NASSAU, the Bahamas — The Hero World Challenge is held in a luxury oceanfront resort community where the fish are as plentiful as birdies. But for Japan’s Hideki Matsuyama, it perhaps got lost in translation that the tournament is not an official PGA Tour event and not meant to be agonized over.
After finishing his Wednesday pro-am round, Matsuyama was the last player on the practice green. The overtime work that Matsuyama put in paid off. He used his putter to seal a two-stroke victory over Sweden’s Henrik Stenson at Albany Golf Club for his third consecutive title and his fourth in his past five starts.
Matsuyama, 24, has quietly put together a closing stretch that calls to mind Tiger Woods’s performance at the same age. Since his fifth-place finish at the Tour Championship in September, Matsuyama has won the Japan Open, placed second in the CIMB Classic in Malaysia and captured the World Golf Championships event in Shanghai, the Taiheiyo Masters on the Japan Tour — and now this event, impressing the host, Woods, who knows from hot streaks. Between January 2000 and his 25th birthday that December, Woods won nine PGA Tour events, including three majors.
“It’s going to give him a boatload of confidence going into next year,” Woods said, “and he’s going to be one of the top guys to beat for a very long time.”
The tournament’s last 20-something winner, Jordan Spieth in 2014, used the result — also his third win in a row — as a trampoline to make an impressive career jump. The next year, Spieth captured two majors and player of the year honors and vaulted from ninth to first in the world rankings.
“He’s on an awesome run right now,” said Spieth, who is ranked fifth in the world and has Matsuyama breathing down his neck at No. 6. Spieth added: “He’s got all the keys. I think he’ll be a major champion within the next couple years.”
Matsuyama’s best chance may be at the Masters, where he made the cut in 2011 as the first amateur competitor from Japan. He played the weekend as an amateur in 2012, finished fifth in 2015 and tied for seventh this year.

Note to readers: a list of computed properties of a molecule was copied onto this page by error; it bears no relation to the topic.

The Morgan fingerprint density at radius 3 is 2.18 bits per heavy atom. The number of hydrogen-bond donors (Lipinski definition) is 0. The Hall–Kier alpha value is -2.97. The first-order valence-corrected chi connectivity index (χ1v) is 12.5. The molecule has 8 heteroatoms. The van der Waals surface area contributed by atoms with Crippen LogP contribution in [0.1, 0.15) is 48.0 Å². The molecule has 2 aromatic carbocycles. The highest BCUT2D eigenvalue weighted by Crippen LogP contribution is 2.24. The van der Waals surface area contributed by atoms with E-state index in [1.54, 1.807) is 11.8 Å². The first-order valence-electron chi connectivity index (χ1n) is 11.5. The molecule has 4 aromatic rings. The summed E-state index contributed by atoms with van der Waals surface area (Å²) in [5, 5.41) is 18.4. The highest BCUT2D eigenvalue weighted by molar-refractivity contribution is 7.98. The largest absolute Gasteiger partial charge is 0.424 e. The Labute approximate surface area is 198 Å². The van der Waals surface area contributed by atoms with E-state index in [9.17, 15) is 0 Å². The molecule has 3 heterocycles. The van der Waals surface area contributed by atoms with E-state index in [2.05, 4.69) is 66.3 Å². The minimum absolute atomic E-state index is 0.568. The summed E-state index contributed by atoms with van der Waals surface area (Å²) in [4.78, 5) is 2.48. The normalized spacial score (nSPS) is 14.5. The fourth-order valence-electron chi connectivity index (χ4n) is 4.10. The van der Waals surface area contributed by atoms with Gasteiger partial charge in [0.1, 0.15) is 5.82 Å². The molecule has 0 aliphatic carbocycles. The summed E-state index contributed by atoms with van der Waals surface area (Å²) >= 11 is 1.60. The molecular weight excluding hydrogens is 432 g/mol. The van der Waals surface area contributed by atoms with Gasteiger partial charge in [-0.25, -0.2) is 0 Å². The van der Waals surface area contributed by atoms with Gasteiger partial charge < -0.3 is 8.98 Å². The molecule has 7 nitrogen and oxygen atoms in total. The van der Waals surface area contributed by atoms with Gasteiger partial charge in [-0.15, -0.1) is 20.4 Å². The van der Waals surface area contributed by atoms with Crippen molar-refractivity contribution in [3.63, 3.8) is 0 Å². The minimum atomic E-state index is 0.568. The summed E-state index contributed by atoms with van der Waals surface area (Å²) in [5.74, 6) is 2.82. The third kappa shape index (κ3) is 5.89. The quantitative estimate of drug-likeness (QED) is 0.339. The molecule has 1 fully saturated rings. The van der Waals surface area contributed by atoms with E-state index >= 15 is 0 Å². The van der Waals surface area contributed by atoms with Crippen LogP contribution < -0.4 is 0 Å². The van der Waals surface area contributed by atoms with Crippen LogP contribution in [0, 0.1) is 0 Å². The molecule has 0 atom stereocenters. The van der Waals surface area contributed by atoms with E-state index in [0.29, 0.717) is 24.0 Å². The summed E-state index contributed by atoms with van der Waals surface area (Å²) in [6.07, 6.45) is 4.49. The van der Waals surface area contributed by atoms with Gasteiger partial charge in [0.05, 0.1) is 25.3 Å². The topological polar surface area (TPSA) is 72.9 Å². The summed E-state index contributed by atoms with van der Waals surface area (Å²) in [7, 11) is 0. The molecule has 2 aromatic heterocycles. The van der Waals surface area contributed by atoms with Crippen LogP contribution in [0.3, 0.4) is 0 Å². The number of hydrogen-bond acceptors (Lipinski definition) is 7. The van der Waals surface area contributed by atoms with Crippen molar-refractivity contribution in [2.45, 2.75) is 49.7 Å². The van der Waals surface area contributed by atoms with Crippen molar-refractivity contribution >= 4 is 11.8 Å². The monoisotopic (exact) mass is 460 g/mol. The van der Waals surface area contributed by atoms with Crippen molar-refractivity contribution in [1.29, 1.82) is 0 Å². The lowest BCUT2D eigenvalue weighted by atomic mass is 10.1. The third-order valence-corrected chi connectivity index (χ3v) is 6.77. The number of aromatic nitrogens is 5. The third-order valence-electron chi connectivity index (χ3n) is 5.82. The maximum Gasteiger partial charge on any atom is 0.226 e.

“Starting next week, all my focus and preparation will be for the Masters,” Matsuyama said through an interpreter. “Hopefully, along the way, I can play well on the PGA Tour, but the Masters is my next goal.”
Matsuyama credited his countryman Hiroshi Iwata with helping improve his putting. Iwata, 35, who has never been inside the top 60 in the world rankings, was No. 261 last week. He gave Matsuyama a putting alignment training aid that Matsuyama uses before and after every round to stroke 10 putts into the hole using just his left hand, 10 using just his right hand and 10 using both hands.
The drill, he said, has become part of his pre-round and postround ritual. Matsuyama did make one change for the Hero World Challenge. He hired Iwata’s manager and caddie, Mei Inui, to carry his bag, and he said she lifted his sagging spirits when his lead shrank from seven strokes to two.
“I’m the type when things get tough and difficult, I sometimes put my head down and become quiet,” he said, “but Mei was always positive throughout, even the back nine, and was giving me good vibes, which really helped coming in.”
Matsuyama is the first Asian player to win a World Golf Championships event, and he has 12 worldwide victories, but he demurred when asked if he is the best male golfer to come out of Japan.
He mentioned others who came before him: Jumbo Ozaki, Isao Aoki and Shigeki Maruyama, who have among them four PGA Tour victories and 155 Japan Tour titles. “To be able to follow in their footsteps is a great honor,” he said, then added, “But to answer your question, I’m not the greatest golfer from Japan.”
The attention that Matsuyama commands suggests otherwise. Since joining the PGA Tour in 2013, he has been trailed by journalists from his homeland as if he were a Woods-in-waiting. In events in the United States, Matsuyama often has a dozen or more credentialed members of the news media recording every stroke he makes.
He is more extroverted than the Bashful Prince — the nickname bestowed on the Japanese golfer Ryo Ishikawa, who is a year older. Matsuyama has a puckish sense of humor that transcends any language barriers. Asked Sunday what he does outside golf to relax, he said he drinks sake.
The spotlight that follows him like a comet’s tail took some getting used to, he conceded. “When I first turned pro and came to the PGA Tour, the Japanese media would ask me questions after every round whether I played good or bad,” Matsuyama said. “At first it was difficult for me, and I felt a lot of pressure then. But then I learned that talking with the media is just part of my job as a professional golfer, and once I realized that, it became easier.”
Matsuyama has one of the prettier swings in the game, with a pause at the top that calls to mind a contented sigh. He said he smiles to mask the fact that he doesn’t understand as much English as he would like. “I want to be able to make more friends on the PGA Tour and be able to talk to my comrades,” he said. “But right now there’s still a wall, because I don’t speak English as well as I should.”
A reporter from India playfully suggested that if Matsuyama continued to win, he might consider offering free Japanese lessons to reporters. He listened as the question was translated, then smiled. “We’ll see,” he said.
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